20171103_192206.jpgAgain, research led us to pursue dessert and everything on the menu sounded interesting so we had a hard time deciding. After our server was absolutely zero help in making any of the desserts sound less appealing, we resorted to using a random number generator for choosing (I wish I were kidding about this) and ended up with the hummingbird cake. Literally nothing could possibly top the entrees, so I shouldn’t be too disappointed that the cake wasn’t everything I dreamed of. What it was: moist, nutty, served with a killer pineapple sherbet. What it wasn’t: particularly flavorful on its own. The sherbet was supposed to be the sidekick but it kind of pushed its way into the spotlight and covered up the main item. I kind of identify emotionally with the hummingbird cake and its subtlety. This cake just needed some less extroverted friends to hang out with, that’s all.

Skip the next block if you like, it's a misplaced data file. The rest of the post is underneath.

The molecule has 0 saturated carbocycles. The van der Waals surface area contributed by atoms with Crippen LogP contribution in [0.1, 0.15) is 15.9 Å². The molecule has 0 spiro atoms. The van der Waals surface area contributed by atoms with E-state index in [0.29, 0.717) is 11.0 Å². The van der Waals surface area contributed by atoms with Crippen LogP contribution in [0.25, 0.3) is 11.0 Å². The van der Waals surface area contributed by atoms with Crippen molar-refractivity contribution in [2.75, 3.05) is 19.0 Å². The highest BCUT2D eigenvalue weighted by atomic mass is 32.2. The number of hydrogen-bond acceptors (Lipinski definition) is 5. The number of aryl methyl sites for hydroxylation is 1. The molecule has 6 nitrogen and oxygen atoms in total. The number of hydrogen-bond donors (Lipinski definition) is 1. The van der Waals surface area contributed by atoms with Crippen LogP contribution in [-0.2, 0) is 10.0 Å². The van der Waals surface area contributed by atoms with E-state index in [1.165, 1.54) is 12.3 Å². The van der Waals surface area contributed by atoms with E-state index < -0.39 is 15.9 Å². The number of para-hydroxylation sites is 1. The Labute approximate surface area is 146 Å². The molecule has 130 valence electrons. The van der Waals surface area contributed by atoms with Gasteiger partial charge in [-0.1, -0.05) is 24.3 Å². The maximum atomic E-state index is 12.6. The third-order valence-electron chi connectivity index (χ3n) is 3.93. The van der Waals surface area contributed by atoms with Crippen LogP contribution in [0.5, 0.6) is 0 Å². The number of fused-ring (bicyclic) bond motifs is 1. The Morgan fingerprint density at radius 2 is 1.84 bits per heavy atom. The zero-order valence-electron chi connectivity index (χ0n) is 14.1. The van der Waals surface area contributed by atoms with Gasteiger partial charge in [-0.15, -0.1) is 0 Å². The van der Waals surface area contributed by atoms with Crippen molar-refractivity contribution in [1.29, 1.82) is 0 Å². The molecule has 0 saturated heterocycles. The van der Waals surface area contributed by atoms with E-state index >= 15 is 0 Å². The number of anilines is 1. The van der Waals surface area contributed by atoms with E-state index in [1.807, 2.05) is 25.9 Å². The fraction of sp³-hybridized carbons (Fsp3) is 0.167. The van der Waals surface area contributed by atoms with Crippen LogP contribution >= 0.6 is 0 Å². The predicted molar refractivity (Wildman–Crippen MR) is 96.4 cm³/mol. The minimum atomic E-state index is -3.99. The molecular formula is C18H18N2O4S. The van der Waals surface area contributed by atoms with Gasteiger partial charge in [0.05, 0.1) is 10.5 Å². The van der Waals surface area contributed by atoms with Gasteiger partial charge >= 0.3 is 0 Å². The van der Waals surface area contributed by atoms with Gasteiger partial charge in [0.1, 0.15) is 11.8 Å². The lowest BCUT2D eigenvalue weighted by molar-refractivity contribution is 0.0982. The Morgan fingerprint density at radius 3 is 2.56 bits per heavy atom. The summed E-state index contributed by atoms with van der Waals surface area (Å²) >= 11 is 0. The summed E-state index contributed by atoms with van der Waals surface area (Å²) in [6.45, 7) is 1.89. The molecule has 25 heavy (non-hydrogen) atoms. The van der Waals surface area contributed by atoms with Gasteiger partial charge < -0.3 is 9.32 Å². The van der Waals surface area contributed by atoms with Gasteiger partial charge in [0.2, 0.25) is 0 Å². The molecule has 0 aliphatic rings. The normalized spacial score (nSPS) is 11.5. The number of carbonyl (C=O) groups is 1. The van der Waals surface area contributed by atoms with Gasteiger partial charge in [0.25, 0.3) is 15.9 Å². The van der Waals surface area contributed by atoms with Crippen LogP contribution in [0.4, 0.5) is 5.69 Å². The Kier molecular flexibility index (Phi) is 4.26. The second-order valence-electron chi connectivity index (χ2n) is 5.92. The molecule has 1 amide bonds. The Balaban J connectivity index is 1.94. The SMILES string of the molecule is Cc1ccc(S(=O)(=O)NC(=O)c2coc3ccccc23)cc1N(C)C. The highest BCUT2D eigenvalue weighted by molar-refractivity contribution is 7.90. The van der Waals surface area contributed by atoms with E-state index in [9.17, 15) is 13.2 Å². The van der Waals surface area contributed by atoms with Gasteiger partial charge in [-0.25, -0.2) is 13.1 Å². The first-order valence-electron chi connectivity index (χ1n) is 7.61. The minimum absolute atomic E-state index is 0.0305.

The service couldn’t be beat. It was a place that it felt normal to wear jeans, but they still folded my napkin for me when I went to the bathroom and replaced the silverware after the appetizer. From start to finish, everything was a little overpriced, but in a classy way that doesn’t make you feel like you’re being ripped off. At least for the big price tag, I got well-composed delicious food.

Price: $50 per person.

Bottom line: It would be hard to eat a better meal in DC while wearing jeans. The food and drinks could be seen as pricey, but you could instead choose to see them as totally worth it. Go ahead, treat yo’self.